Thursday, October 27, 2011

When There's No More Original Ideas, the Remakes Shall Walk The Earth

Unlike the original, which really plunges the viewer into the zombie crisis right away, the remake gives off a false sense of calm first. Our heroine, Ana, suffers through her dull hospital shift, goes home, spends time with her husband, and goes to sleep. Only faint hints of an ongoing outbreak are given, before her peaceful tranquility is horrifyingly shattered by the neighborhood girl. Who just happens to have been turned into a nasty, fast and hungry zombie out for human flesh. Quickly, without mercy, the film jumps into pure chaos. The opening credits set to Johnny Cash's apocalyptic track "When The Man Comes Around" are chilling, and only add to the film's overall grim atmosphere.

Zach Snyder smartly realizes that he cannot best the original, so him and writer James Gunn choose to leave their own stamp on the zombie subgenre instead. Plenty of gore is featured, and the undead's rotting corpses are both disgusting and unpleasant to look at. It helps this movie that it received a higher budget than George A. Romero's 1978 classic had, and even though faster zombies may be more unrealistic they are scarier than slow zombies, despite slow zombies being creepier. This film maybe could have benefitted from an original score, yet Synder's musical choices are actually fairly inspired, which only illustrates how music can set a horror movie's mood.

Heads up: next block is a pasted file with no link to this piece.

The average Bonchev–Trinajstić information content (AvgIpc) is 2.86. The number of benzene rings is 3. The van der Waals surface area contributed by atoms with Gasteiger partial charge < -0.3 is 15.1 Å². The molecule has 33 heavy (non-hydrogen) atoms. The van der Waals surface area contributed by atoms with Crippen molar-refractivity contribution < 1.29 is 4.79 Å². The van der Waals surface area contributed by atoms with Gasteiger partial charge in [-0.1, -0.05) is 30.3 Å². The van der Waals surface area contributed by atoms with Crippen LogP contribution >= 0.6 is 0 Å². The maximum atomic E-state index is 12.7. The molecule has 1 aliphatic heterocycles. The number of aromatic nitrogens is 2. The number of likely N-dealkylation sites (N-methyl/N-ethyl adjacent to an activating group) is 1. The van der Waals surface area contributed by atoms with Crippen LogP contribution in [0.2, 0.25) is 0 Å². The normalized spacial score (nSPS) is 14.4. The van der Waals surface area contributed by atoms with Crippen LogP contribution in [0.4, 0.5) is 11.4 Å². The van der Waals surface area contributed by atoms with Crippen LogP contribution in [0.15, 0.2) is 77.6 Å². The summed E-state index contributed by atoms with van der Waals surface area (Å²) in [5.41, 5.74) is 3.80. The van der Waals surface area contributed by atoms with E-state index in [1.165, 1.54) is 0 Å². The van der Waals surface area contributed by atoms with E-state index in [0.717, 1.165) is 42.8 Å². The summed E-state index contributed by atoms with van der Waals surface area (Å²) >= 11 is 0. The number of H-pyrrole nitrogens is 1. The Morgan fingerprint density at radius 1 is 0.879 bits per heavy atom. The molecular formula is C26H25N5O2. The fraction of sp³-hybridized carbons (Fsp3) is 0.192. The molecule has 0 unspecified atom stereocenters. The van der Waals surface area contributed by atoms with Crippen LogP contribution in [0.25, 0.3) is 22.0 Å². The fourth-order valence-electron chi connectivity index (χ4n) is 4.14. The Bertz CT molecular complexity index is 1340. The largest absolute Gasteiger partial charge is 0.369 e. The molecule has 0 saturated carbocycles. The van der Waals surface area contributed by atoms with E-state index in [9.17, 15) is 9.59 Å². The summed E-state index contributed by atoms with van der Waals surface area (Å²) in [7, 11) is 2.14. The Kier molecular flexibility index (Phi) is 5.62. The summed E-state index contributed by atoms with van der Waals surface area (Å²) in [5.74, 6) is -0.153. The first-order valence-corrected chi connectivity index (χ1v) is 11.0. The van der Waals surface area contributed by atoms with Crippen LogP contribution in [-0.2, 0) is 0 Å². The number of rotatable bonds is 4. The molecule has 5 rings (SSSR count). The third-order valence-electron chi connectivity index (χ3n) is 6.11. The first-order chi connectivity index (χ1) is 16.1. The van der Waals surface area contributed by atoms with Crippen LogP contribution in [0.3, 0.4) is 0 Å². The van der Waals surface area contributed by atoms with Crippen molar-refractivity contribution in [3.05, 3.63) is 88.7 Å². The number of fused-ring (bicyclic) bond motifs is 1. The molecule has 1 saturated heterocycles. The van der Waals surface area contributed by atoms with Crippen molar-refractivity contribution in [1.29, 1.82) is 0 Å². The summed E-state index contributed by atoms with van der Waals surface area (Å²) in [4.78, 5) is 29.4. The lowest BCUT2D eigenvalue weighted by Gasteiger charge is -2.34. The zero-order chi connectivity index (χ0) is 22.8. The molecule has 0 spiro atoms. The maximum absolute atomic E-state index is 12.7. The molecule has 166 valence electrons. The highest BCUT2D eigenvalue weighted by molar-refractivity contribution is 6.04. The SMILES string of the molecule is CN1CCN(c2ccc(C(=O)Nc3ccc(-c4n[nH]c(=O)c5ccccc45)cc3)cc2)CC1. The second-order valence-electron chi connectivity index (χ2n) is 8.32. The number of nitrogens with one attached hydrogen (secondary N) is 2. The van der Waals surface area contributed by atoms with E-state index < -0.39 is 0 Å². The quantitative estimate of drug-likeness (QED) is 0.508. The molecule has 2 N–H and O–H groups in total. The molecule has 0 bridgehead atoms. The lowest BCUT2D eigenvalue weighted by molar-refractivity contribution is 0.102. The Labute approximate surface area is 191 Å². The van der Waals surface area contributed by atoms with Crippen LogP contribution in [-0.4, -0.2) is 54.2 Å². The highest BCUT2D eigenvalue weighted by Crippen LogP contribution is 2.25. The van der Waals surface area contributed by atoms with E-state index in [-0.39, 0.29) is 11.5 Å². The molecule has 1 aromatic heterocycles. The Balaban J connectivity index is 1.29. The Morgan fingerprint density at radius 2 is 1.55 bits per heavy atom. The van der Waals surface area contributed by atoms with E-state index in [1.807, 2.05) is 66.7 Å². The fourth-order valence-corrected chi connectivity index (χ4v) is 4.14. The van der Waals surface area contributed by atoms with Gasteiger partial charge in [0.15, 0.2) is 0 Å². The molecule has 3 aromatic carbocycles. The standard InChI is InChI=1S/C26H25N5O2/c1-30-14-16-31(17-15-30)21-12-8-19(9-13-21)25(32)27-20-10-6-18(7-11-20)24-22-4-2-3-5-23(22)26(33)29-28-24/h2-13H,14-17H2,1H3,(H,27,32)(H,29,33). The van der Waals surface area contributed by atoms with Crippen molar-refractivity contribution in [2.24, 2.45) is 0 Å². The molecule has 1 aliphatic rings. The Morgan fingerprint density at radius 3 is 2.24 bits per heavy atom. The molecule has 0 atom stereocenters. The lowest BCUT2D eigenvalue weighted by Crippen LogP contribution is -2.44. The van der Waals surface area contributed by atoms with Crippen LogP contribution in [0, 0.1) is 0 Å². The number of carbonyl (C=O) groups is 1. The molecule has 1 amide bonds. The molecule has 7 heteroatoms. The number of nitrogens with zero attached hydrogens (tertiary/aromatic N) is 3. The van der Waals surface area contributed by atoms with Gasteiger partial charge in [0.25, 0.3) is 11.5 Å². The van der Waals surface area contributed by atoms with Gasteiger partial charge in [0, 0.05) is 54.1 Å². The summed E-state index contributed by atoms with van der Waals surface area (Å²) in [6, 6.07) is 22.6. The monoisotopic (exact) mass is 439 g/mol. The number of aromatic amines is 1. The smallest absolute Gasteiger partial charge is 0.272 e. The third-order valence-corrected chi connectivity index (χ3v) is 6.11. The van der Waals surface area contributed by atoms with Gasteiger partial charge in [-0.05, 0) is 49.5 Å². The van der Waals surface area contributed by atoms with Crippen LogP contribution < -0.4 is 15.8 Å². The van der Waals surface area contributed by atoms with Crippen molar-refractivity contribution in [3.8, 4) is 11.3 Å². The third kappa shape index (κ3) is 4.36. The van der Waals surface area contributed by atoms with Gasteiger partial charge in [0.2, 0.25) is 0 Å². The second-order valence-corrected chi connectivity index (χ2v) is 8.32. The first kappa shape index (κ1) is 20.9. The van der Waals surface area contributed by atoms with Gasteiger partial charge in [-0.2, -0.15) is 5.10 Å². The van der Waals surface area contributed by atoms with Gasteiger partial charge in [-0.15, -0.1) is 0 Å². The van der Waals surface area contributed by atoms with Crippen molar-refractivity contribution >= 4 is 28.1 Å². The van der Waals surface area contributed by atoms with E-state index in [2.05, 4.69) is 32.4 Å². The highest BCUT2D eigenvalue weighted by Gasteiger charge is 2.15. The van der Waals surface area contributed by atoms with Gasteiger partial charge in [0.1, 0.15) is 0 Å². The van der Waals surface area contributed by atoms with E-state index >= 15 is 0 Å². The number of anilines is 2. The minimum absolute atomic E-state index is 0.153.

Despite having a cast that is too large, most of the characters stand out, even though only a few really evolve over the course of the movie. CJ is an asshole that ends up setting aside his own selfish plans for the betterment of the group, even aiding in the rescue of a man from a gunshop. Jake Weber's sympthatic everyman is one of the film's most likable characters, and Ving Rhames is a great homage to Ken Foree's Peter from the original. What's also notable is that Sarah Polly is given a really strong female role to play, as not too many horror movies feature those.

Some week CGI aside and a few lesser moments that don't quite pan out, this is a really good, tightly wound and paced remake that is mostly relentless. While I'm not a fan of the movie's true ending (featured over the end credits), this is one of the better 2000s horror movie releases. Its kind of a shame that Snyder hasn't made a horror movie since, although Gunn went on to direct and write the great, gross, and funny horror film Slither two years later.

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